On 5th December 2021, the Competition and Fair Trading Commission joins the rest of the world, and leads Malawian traders, consumers and the general public in commemorating the World Competition Day. This commemoration dates back to 5th December 1980, when the United Nations adopted the international standard for competition laws called the Set of Multilaterally Agreed Equitable Principles and Rules for the Control of Restrictive Business Practices commonly known as the United Nations Set of Principles and Rules on Competition. The set has guided a large number of developing countries in developing and enacting their competition laws.

This year’s World Competition Day is being commemorated under the global theme “Competition Policy for an Inclusive and Resilient Economy.” This theme has been deemed suitable for this country owing to the economic situation that has been triggered by the COVID-19 pandemic.

The ongoing COVID-19 crisis has had an unprecedented adverse socio-economic impact worldwide, more severely in the Global South. The pandemic has vividly exposed and enhanced existing economic inequalities within and between countries mitigating the gains from globalisation. But as it is said, the worst crisis also presents the best opportunities. There is, thus, an opportunity to craft a development paradigm that results in a resilient and inclusive economy. In the current socio-economic environment, if competition policies are appropriately designed and effectively implemented, they can supplement other efforts in achieving an inclusive and resilient economy.

The increase in market power and concentration is perhaps the most significant challenge inhibiting economic inclusion during this period. As such, competition policy can be the most useful tool in addressing abuse of market power and concentration. It has been observed that during the pandemic, big enterprises have become bigger while small ones have suffered the most, and in some cases have even collapsed. Furthermore, the pandemic has resulted in a boom in e-commerce which has proved to be an essential tool for economic recovery and inclusivity. However, to achieve an inclusive digital economy, several identified competition concerns in the digital space need to be addressed. The increase in market power and concentration has also highlighted the importance of addressing and including issues of ‘buyer power’ under competition law and policy. This is particularly important from labour, farmer welfare and supply contracts perspectives. The Commission remains committed in regulating the market with the aim of preventing anti-competitive conduct and providing remedies to these challenges.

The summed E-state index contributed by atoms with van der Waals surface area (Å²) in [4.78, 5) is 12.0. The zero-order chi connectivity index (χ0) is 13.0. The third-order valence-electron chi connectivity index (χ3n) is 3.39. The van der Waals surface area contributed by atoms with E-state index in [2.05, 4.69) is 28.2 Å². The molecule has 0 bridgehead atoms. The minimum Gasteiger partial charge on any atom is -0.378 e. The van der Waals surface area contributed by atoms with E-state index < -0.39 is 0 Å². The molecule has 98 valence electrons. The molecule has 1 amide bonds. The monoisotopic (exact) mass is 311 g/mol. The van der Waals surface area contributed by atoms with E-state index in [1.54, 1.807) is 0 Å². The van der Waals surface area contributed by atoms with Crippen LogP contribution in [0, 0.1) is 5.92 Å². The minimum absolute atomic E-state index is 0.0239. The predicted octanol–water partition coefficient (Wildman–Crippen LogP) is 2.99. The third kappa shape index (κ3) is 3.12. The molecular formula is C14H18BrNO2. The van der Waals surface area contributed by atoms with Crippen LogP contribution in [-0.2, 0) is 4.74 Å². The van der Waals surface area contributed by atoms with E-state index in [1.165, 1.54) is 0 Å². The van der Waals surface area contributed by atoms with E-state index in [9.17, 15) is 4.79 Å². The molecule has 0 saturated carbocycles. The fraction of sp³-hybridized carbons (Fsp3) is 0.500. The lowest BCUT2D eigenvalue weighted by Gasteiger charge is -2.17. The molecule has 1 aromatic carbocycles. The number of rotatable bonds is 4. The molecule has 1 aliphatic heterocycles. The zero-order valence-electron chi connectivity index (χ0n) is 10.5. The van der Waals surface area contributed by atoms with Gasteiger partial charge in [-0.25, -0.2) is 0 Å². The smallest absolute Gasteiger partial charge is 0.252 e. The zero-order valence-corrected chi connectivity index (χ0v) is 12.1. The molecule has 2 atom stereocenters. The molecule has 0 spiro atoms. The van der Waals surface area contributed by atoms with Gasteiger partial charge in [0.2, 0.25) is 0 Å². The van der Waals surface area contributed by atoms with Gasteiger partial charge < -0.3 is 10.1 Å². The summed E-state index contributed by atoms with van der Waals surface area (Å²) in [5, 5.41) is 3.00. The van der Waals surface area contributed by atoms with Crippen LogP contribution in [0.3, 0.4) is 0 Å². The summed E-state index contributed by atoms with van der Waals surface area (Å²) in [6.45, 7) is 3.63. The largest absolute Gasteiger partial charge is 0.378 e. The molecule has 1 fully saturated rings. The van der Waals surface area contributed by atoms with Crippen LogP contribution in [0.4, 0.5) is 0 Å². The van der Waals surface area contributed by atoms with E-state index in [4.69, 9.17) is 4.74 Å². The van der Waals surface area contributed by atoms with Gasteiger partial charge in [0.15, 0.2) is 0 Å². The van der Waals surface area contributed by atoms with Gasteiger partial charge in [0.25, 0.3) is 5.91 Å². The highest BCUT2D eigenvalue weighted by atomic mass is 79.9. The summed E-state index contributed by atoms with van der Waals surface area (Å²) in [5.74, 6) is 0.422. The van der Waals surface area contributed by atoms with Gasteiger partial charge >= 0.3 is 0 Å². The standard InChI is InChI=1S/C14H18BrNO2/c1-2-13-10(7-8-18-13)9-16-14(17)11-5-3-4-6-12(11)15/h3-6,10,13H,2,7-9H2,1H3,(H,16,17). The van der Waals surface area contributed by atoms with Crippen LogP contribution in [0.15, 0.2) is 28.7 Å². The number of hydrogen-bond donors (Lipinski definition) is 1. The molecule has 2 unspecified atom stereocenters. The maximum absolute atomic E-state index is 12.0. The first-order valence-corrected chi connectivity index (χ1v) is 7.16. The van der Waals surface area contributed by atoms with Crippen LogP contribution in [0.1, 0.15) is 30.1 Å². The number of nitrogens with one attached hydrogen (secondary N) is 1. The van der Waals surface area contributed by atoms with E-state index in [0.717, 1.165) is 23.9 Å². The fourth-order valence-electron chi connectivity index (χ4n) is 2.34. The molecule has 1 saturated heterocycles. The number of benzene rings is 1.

Therefore, as we commemorate this important day, the Commission urges all traders and persons not to engage in any anticompetitive trade practices; misuse of market power; and unfair trading practices, especially as we enter into the festive season, when many traders take advantage of unsuspecting consumers in so many ways. The Commission will not hesitate to take necessary actions to deal with traders that will be found engaging in prohibited practices under the Competition and Fair Trading Act.   

In case you experience any anticompetitive and unfair trade practices, please, call our  Toll-free Line 2489; or lodge a complaint on our website; or report on our Facebook page; or email [email protected] and you will be assisted accordingly.

Apoche Itimu